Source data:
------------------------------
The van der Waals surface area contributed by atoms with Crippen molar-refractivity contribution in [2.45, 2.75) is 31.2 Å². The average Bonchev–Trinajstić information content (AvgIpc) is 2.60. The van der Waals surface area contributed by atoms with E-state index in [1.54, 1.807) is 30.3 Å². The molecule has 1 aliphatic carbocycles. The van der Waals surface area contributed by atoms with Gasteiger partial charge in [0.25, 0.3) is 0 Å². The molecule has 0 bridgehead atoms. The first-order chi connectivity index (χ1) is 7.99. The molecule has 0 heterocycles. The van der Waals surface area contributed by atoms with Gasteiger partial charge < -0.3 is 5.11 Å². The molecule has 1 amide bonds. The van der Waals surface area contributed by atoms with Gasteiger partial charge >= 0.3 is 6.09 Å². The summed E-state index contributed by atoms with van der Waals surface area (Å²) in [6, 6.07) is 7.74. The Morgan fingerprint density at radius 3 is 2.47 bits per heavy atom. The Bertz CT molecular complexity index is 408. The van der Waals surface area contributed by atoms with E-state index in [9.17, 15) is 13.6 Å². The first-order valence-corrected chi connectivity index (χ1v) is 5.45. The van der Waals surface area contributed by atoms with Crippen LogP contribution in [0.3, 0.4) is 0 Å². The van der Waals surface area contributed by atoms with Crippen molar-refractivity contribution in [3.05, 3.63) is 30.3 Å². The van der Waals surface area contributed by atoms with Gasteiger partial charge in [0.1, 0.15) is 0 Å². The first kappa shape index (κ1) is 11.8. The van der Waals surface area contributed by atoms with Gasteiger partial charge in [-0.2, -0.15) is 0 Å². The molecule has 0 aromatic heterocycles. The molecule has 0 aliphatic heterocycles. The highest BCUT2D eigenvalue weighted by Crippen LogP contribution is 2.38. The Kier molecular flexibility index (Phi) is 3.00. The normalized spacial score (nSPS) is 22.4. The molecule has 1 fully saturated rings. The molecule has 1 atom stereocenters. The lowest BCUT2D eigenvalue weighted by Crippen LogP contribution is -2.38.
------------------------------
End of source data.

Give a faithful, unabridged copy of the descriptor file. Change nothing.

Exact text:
The van der Waals surface area contributed by atoms with Crippen molar-refractivity contribution in [2.45, 2.75) is 31.2 Å². The average Bonchev–Trinajstić information content (AvgIpc) is 2.60. The van der Waals surface area contributed by atoms with E-state index in [1.54, 1.807) is 30.3 Å². The molecule has 1 aliphatic carbocycles. The van der Waals surface area contributed by atoms with Gasteiger partial charge in [0.25, 0.3) is 0 Å². The molecule has 0 bridgehead atoms. The first-order chi connectivity index (χ1) is 7.99. The molecule has 0 heterocycles. The van der Waals surface area contributed by atoms with Gasteiger partial charge < -0.3 is 5.11 Å². The molecule has 1 amide bonds. The van der Waals surface area contributed by atoms with Gasteiger partial charge >= 0.3 is 6.09 Å². The summed E-state index contributed by atoms with van der Waals surface area (Å²) in [6, 6.07) is 7.74. The Morgan fingerprint density at radius 3 is 2.47 bits per heavy atom. The Bertz CT molecular complexity index is 408. The van der Waals surface area contributed by atoms with E-state index in [9.17, 15) is 13.6 Å². The first-order valence-corrected chi connectivity index (χ1v) is 5.45. The van der Waals surface area contributed by atoms with Crippen LogP contribution in [0.3, 0.4) is 0 Å². The van der Waals surface area contributed by atoms with Crippen molar-refractivity contribution in [3.05, 3.63) is 30.3 Å². The van der Waals surface area contributed by atoms with Gasteiger partial charge in [0.1, 0.15) is 0 Å². The first kappa shape index (κ1) is 11.8. The van der Waals surface area contributed by atoms with Gasteiger partial charge in [-0.2, -0.15) is 0 Å². The molecule has 0 aromatic heterocycles. The molecule has 0 aliphatic heterocycles. The highest BCUT2D eigenvalue weighted by Crippen LogP contribution is 2.38. The Kier molecular flexibility index (Phi) is 3.00. The normalized spacial score (nSPS) is 22.4. The molecule has 1 fully saturated rings. The molecule has 1 atom stereocenters. The lowest BCUT2D eigenvalue weighted by Crippen LogP contribution is -2.38.